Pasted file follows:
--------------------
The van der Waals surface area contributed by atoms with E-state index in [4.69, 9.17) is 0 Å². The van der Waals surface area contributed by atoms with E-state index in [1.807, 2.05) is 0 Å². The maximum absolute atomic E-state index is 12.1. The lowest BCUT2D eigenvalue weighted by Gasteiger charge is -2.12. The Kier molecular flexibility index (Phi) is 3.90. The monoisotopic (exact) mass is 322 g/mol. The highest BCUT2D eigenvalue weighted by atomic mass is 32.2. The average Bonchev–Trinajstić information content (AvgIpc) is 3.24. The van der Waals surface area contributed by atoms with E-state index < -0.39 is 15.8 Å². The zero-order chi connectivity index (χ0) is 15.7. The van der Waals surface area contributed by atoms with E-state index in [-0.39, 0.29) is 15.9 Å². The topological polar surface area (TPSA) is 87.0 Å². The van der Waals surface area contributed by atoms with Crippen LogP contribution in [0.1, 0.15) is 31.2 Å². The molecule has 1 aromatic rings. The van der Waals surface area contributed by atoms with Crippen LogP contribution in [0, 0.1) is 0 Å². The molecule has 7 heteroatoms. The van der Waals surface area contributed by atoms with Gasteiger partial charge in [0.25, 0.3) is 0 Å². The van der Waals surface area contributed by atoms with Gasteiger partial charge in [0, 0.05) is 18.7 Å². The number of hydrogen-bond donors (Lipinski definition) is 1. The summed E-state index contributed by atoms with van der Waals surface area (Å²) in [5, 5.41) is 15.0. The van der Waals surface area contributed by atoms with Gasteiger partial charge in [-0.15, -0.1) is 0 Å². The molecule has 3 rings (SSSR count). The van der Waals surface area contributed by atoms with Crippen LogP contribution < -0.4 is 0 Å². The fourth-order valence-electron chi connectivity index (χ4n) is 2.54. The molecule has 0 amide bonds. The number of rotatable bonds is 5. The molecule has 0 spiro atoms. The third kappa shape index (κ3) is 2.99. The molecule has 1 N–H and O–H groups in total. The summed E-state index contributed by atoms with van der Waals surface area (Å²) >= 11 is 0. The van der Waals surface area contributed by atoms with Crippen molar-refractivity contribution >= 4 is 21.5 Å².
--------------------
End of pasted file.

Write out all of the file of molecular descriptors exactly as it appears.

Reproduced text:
The van der Waals surface area contributed by atoms with E-state index in [4.69, 9.17) is 0 Å². The van der Waals surface area contributed by atoms with E-state index in [1.807, 2.05) is 0 Å². The maximum absolute atomic E-state index is 12.1. The lowest BCUT2D eigenvalue weighted by Gasteiger charge is -2.12. The Kier molecular flexibility index (Phi) is 3.90. The monoisotopic (exact) mass is 322 g/mol. The highest BCUT2D eigenvalue weighted by atomic mass is 32.2. The average Bonchev–Trinajstić information content (AvgIpc) is 3.24. The van der Waals surface area contributed by atoms with E-state index < -0.39 is 15.8 Å². The zero-order chi connectivity index (χ0) is 15.7. The van der Waals surface area contributed by atoms with E-state index in [-0.39, 0.29) is 15.9 Å². The topological polar surface area (TPSA) is 87.0 Å². The van der Waals surface area contributed by atoms with Crippen LogP contribution in [0.1, 0.15) is 31.2 Å². The molecule has 1 aromatic rings. The van der Waals surface area contributed by atoms with Crippen LogP contribution in [0, 0.1) is 0 Å². The molecule has 7 heteroatoms. The van der Waals surface area contributed by atoms with Gasteiger partial charge in [0.25, 0.3) is 0 Å². The van der Waals surface area contributed by atoms with Gasteiger partial charge in [0, 0.05) is 18.7 Å². The number of hydrogen-bond donors (Lipinski definition) is 1. The summed E-state index contributed by atoms with van der Waals surface area (Å²) in [5, 5.41) is 15.0. The van der Waals surface area contributed by atoms with Gasteiger partial charge in [-0.15, -0.1) is 0 Å². The molecule has 3 rings (SSSR count). The van der Waals surface area contributed by atoms with Crippen LogP contribution < -0.4 is 0 Å². The fourth-order valence-electron chi connectivity index (χ4n) is 2.54. The molecule has 0 amide bonds. The number of rotatable bonds is 5. The molecule has 0 spiro atoms. The third kappa shape index (κ3) is 2.99. The molecule has 1 N–H and O–H groups in total. The summed E-state index contributed by atoms with van der Waals surface area (Å²) >= 11 is 0. The van der Waals surface area contributed by atoms with Crippen molar-refractivity contribution >= 4 is 21.5 Å².